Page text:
The designer of the project, John Brennan, ran the national counter-terrorism center under President Bush. He initiated the strategy to combat the terror. On June 2011, speaking at Johns Hopkins School of Advanced International Studies, Brennan told the audience, "This is the first counter-terrorism strategy that designates the homeland as a primary area of emphasis in our counter-terrorism efforts." Drone strikes are a range of military convenience with no foots in the ground and no American casualties. The US system protects this technology that guarantees combatants to come back home safe.


The entire blueprint and the regulations surrounding the "war on terror" persist under cynical state of affairs. The new command allows US to select and reduce targets, handcuff and blind off prisoners, and maneuver on any foreign soil, at any time, without consents. Hence, USA is the claimant, witness, jury, judge and executioner at the same time.


Now, 11 years after the September 11 attack and 21 months behind the death of Osama Bin laden, it is a high time to argue how long is America defensible in using drones in periling the lives of an innocent people?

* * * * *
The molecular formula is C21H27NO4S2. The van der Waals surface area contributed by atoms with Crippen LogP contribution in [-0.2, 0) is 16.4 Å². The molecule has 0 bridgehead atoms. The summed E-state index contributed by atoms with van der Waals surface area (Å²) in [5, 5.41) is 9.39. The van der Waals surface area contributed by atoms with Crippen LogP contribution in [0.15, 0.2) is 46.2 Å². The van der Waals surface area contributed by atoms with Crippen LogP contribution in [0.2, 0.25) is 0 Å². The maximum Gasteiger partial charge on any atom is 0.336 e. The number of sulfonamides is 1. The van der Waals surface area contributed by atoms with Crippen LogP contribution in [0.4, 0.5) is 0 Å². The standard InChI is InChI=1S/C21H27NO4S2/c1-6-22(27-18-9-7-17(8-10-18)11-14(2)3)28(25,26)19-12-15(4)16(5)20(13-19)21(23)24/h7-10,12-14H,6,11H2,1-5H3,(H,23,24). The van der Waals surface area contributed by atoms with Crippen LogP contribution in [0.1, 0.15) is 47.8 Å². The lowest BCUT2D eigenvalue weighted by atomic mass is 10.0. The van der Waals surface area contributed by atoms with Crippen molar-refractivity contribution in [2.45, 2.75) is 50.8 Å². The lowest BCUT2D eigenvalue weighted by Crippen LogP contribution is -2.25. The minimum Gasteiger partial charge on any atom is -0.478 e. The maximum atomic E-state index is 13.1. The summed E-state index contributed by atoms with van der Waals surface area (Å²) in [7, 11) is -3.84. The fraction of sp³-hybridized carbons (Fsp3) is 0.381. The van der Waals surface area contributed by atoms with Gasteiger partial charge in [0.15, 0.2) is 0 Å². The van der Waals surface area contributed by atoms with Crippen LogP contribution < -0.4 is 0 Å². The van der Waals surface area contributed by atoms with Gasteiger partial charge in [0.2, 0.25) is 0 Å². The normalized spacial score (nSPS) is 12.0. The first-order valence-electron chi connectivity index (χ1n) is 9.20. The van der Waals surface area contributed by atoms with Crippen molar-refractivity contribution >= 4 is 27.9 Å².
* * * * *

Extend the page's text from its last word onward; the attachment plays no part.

Recently, UN rapporteur on counter-terrorism and human rights pronounced a major investigation into drone strikes. They will scrutinize the extent of casualties caused to the civilians, and the long run consequences of drone smacks.


For years several states requested The UN to inquire what was going in the ground, but it could have never been facilitate but for the killing of the American citizens. Now the toothless UN will officially look into the cases of Yemen, Pakistan, Afghanistan, Somalia and Palestine.


An independent organization, The Bureau of Investigative Journalism, estimates that over 500 "CIA drone strikes" in Pakistan, Yemen and Somalia have killed between 3,000 and 5,000 people. The Bureau registered 10-23 US strikes with a total of 58-170 killed in Somalia. The sudden increase of using drone attacks, during first term of President Obama, drags horde of scratchy concerns. One of the most insightful has to make with outshine the verge to use force on civilians in a friendly country.